James Holden works as an assistant general counsel and is an MBA candidate at the University of Delaware’s Alfred Lerner College of Business and Economics. Holden, who plans to graduate in 2022, shared his experience choosing Lerner graduate programs and how it has impacted him both personally and professionally.
Lerner: Why did you go back to pursue your graduate degree? Why did you choose the Lerner College for your studies?
Holden: I’ve been an in-house attorney since the late 1990s, and have been in and out of combined legal and business roles throughout my career. I generally avoided business classes as an undergrad, expecting that I would be heading off the law school and become a trial lawyer. Little did I know that I would be pulled into business over the course of my career! I finally realized that while I had picked up a lot of business knowledge along the way, having a better knowledge of the fundamentals would help me do my job better. I selected Lerner because I was a Delaware resident, my wife is UD faculty and thus I had some tuition benefits, I knew and liked several of the MBA faculty and staff, and everyone I asked for advice spoke very, very highly of the program.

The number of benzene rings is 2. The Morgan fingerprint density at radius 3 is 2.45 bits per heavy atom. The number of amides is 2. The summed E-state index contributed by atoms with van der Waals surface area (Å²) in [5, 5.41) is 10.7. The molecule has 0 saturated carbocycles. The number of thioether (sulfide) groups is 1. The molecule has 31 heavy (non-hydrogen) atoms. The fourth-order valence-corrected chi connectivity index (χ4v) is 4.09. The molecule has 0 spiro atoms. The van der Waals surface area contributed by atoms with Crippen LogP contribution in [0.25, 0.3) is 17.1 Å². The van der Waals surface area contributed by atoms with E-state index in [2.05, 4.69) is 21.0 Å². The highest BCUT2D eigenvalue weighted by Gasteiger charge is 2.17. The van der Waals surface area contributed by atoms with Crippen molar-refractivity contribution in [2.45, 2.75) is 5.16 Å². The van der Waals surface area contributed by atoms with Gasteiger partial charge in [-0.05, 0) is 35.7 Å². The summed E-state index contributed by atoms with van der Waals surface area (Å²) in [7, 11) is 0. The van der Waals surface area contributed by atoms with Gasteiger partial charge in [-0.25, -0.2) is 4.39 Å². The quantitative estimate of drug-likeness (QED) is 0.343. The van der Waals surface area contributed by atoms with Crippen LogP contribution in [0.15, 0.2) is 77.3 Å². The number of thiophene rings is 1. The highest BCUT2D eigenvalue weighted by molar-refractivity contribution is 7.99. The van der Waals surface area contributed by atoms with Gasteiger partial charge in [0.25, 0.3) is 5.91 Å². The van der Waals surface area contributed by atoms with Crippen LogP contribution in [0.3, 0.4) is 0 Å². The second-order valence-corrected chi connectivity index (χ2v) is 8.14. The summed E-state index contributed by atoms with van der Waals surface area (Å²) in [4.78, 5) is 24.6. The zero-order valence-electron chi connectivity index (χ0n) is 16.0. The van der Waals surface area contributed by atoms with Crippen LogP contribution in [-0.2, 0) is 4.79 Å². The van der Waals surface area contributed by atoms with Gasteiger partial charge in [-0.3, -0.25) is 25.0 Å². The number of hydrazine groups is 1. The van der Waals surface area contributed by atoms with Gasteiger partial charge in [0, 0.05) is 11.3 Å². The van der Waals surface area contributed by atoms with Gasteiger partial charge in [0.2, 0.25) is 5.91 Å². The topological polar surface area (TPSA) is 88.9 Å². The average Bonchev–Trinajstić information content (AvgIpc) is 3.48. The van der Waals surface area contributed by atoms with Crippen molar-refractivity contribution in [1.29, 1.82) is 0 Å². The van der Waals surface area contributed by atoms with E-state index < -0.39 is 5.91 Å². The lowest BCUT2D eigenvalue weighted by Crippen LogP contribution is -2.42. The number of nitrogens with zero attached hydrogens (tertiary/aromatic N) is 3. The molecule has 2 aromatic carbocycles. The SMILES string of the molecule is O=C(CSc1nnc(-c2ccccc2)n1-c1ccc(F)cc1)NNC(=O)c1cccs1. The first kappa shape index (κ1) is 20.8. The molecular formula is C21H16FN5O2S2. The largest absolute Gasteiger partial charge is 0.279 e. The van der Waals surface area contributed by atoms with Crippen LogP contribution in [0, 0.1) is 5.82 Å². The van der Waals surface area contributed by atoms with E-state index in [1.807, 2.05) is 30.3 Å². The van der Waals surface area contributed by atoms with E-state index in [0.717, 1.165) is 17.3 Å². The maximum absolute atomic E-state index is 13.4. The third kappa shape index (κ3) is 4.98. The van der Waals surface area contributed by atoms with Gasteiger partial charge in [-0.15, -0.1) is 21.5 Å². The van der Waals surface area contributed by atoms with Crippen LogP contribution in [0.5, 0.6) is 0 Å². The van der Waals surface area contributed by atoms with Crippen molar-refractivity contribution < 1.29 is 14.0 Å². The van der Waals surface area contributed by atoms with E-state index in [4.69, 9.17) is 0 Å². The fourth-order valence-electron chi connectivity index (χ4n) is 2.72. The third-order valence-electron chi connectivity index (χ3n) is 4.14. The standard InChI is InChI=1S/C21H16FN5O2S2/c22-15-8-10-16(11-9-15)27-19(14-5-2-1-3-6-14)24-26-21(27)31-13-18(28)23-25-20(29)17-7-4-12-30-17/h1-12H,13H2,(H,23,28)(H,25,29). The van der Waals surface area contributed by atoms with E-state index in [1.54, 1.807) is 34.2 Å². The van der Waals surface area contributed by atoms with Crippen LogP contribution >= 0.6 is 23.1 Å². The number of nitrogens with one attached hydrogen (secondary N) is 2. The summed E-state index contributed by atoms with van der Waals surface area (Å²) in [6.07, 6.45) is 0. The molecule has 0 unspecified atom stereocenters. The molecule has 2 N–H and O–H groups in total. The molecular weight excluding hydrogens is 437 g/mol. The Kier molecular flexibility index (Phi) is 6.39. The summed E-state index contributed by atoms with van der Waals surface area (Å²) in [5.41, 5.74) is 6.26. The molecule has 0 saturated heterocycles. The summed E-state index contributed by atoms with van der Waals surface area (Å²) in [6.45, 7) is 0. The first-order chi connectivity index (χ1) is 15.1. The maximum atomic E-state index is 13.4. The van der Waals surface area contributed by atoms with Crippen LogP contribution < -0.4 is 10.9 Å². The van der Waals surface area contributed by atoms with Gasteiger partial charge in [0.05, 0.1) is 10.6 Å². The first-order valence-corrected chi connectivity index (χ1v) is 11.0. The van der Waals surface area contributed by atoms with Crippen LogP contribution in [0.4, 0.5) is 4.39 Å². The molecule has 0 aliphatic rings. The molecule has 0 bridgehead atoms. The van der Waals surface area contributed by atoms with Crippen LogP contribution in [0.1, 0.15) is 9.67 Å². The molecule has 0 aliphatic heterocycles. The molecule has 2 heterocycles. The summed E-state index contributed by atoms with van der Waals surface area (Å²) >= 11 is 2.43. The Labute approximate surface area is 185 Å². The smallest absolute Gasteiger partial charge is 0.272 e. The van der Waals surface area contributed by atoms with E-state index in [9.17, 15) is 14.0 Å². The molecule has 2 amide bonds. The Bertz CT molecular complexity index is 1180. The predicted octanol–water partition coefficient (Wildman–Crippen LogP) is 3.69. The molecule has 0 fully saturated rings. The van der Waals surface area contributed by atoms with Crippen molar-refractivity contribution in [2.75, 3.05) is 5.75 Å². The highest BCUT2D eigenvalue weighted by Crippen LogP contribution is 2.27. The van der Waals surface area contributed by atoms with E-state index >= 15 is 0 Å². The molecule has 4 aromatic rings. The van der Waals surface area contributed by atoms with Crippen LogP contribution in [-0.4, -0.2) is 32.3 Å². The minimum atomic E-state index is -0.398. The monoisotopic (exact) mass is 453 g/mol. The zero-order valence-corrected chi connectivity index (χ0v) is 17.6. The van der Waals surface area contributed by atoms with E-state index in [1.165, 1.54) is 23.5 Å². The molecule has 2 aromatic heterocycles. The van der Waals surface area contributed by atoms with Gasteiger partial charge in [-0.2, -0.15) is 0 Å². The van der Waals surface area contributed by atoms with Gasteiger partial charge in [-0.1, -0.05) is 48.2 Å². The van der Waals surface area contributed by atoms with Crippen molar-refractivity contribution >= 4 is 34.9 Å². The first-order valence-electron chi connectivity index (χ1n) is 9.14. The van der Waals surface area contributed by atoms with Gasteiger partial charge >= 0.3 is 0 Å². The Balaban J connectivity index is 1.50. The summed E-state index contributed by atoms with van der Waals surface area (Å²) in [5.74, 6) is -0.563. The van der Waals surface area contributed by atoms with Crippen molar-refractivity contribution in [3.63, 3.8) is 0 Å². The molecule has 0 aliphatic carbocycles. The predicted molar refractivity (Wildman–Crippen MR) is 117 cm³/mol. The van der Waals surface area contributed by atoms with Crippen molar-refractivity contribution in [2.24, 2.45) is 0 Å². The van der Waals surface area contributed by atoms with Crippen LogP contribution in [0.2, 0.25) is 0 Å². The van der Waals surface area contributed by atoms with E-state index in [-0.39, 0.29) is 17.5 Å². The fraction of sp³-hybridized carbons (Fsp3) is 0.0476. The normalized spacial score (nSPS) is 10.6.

Lerner: What did you learn through this opportunity that you wouldn’t have learned anywhere else?
Holden: This is a very difficult question to answer, as I have learned so much in my MBA program! I think the one thing that I wouldn’t have learned anywhere else is that you are never too old to return to school and to be able to learn from your colleagues. I’m usually the oldest person in my courses by far, and am often older than my professors! While I have more life experiences and can call up past events and examples in classes that occurred long before some of my classmates were born, I still learn something every class session from them. Their fresh perspective on the world, their optimism and their excitement about their future careers is inspiring and makes me want to help make the world a better place for them as well as my own children.
Lerner: What is an example of a course or concept that you were able to apply directly to your life and/or career?
Holden: Dr. Jack Baroudi’s course, Building Emotional Intelligence and Critical Thinking, BUEC 601, was invaluable. I was in the middle of being considered for a new role and the knowledge I gained in that course, about myself and about how I “tick” was invaluable, and I put it to good use in the hiring process. Another course, BUAD 620 Fundamentals of Analytics, taught by Dr. Hemant Kher, introduced me to a method of establishing objective performance metrics that I’ve put into place at my job.
Lerner: Can you describe an important connection you have made through your graduate program?